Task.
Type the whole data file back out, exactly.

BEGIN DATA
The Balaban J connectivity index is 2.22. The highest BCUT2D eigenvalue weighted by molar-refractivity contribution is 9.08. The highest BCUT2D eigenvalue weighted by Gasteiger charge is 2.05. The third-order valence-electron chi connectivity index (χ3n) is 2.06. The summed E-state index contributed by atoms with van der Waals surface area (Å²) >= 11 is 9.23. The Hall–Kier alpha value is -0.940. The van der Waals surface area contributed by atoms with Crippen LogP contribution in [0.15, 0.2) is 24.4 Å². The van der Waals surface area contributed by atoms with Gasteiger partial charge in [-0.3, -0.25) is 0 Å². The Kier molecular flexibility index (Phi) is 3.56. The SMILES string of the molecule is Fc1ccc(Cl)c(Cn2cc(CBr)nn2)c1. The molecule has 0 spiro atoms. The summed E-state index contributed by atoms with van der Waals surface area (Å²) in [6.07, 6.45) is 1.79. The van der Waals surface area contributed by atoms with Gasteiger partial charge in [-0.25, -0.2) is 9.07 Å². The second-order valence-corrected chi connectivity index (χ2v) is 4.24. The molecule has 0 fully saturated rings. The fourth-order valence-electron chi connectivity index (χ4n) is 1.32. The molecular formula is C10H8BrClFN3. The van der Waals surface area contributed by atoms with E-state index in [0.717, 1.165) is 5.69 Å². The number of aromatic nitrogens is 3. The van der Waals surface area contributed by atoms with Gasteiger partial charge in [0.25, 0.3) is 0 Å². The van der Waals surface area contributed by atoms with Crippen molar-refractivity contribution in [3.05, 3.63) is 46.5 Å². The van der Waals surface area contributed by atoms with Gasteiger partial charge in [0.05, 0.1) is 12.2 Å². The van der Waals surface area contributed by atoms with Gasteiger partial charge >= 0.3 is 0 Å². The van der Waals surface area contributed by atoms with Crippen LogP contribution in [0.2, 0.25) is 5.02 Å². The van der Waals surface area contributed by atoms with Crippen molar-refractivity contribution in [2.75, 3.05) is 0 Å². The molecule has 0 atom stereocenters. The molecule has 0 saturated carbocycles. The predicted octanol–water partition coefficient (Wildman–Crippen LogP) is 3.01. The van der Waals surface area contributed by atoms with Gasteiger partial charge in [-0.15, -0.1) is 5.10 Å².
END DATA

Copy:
The Balaban J connectivity index is 2.22. The highest BCUT2D eigenvalue weighted by molar-refractivity contribution is 9.08. The highest BCUT2D eigenvalue weighted by Gasteiger charge is 2.05. The third-order valence-electron chi connectivity index (χ3n) is 2.06. The summed E-state index contributed by atoms with van der Waals surface area (Å²) >= 11 is 9.23. The Hall–Kier alpha value is -0.940. The van der Waals surface area contributed by atoms with Crippen LogP contribution in [0.15, 0.2) is 24.4 Å². The van der Waals surface area contributed by atoms with Gasteiger partial charge in [-0.3, -0.25) is 0 Å². The Kier molecular flexibility index (Phi) is 3.56. The SMILES string of the molecule is Fc1ccc(Cl)c(Cn2cc(CBr)nn2)c1. The molecule has 0 spiro atoms. The summed E-state index contributed by atoms with van der Waals surface area (Å²) in [6.07, 6.45) is 1.79. The van der Waals surface area contributed by atoms with Gasteiger partial charge in [-0.25, -0.2) is 9.07 Å². The second-order valence-corrected chi connectivity index (χ2v) is 4.24. The molecule has 0 fully saturated rings. The fourth-order valence-electron chi connectivity index (χ4n) is 1.32. The molecular formula is C10H8BrClFN3. The van der Waals surface area contributed by atoms with E-state index in [0.717, 1.165) is 5.69 Å². The number of aromatic nitrogens is 3. The van der Waals surface area contributed by atoms with Gasteiger partial charge in [0.25, 0.3) is 0 Å². The van der Waals surface area contributed by atoms with Crippen molar-refractivity contribution in [3.05, 3.63) is 46.5 Å². The van der Waals surface area contributed by atoms with Gasteiger partial charge in [0.05, 0.1) is 12.2 Å². The van der Waals surface area contributed by atoms with Gasteiger partial charge >= 0.3 is 0 Å². The van der Waals surface area contributed by atoms with Crippen LogP contribution in [0.2, 0.25) is 5.02 Å². The van der Waals surface area contributed by atoms with Crippen molar-refractivity contribution in [2.75, 3.05) is 0 Å². The molecule has 0 atom stereocenters. The molecule has 0 saturated carbocycles. The predicted octanol–water partition coefficient (Wildman–Crippen LogP) is 3.01. The van der Waals surface area contributed by atoms with Gasteiger partial charge in [-0.15, -0.1) is 5.10 Å².